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|In Iowa’s Interest: Investments in Early Learning Pay Off|
|News Releases - Stage & Theatre|
|Written by Sen. Tom Harkin|
|Wednesday, 18 December 2013 14:54|
By Senator Tom Harkin
In 1991, the Committee on Economic Development issued a landmark report titled “The Unfinished Agenda: A New Vision for Child Development and Education.” The group consisted of some of the top business executives in America who took a tough-minded look at American education, and concluded that the highest rate of return on investment for our education dollars would come from investing in early learning from birth to age five.
More recently, in 2010, the U.S. Chamber of Commerce – again, tough-minded business executives – issued a major report. And their report concluded that quality early learning is critical to our national economic security.
If we fail to invest in children early on, during the period of their most rapid development, those children are more likely to enter school behind. If the playing field is unleveled at the outset, how can we hope to remain a nation of promise and prosperity for all? It is with that in mind that I have introduced the Strong Start for America’s Children Act, a bill that would greatly expand access to high-quality early learning experiences for children from birth to kindergarten entry.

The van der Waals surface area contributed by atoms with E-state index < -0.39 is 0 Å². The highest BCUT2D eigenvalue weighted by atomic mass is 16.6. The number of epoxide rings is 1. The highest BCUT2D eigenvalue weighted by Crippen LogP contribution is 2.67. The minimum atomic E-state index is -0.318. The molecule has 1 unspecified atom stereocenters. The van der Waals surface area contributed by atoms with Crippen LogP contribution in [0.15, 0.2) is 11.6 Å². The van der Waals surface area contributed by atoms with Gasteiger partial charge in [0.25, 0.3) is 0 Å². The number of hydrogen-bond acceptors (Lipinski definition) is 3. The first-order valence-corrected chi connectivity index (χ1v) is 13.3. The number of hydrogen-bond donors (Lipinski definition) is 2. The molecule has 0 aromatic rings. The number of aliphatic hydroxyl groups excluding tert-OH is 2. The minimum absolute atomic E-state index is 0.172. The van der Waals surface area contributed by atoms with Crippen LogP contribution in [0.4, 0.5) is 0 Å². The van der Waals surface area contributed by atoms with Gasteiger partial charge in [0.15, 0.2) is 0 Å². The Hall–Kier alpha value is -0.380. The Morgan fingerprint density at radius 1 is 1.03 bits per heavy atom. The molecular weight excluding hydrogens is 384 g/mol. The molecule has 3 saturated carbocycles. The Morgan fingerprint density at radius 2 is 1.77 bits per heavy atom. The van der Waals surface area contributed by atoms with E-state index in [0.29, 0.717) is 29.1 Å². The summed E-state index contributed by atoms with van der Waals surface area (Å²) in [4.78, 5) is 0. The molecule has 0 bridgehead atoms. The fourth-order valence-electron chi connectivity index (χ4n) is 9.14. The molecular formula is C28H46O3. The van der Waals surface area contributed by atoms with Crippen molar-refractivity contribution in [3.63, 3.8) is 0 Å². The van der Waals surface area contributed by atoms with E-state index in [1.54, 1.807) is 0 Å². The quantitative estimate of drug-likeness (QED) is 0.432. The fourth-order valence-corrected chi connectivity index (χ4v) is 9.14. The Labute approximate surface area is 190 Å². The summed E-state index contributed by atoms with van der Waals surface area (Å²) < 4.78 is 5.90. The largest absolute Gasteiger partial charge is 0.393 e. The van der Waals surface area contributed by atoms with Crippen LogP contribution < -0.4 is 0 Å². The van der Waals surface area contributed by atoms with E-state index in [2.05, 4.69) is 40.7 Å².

Something that we need to expunge from our lexicon is the term “pre-school.” There is no such thing as pre-school because we know that learning begins at birth and the preparation for learning begins before birth. My bill reinforces this idea by ensuring that our most vulnerable children have the support they need to be healthy, happy, and ready for school on the first day of kindergarten. We start by creating new early learning quality partnerships, so that Early Head Start grantees can partner with center-based and family child care providers to offer infants and toddlers full-day, full-year, high-quality services.
I also proposed a new federal-state partnership to accelerate the work currently being done in states to support high-quality early learning for 3- and 4-year olds. To receive funding through the partnership, states must support programs that are of high-quality, meaning programs must have well-trained teachers, low class sizes, low child-to-staff ratios, curricula that are developmentally appropriate, and programs must provide other services that support the non-academic needs of kids, including nutritious foods, physical activity, and strong parent and family engagement. These are the kinds of common-sense, research-based activities and services that any parent would want for their child, and they also reflect the type of support that many states and communities are currently providing in their early learning programs.
I want to thank President Obama for calling for this deep investment in early learning during his State of the Union. This legislation follows through on that vision. But it will also face opposition from those who say we can’t afford it. The evidence and research around early learning is too strong to ignore and if we don’t invest now, we will pay for it later in the form of high school drop-outs and crowded prisons. Quite simply, failing to invest in high-quality early learning is against our moral and economic responsibility as a nation.
A PDF version of this article is available here.###
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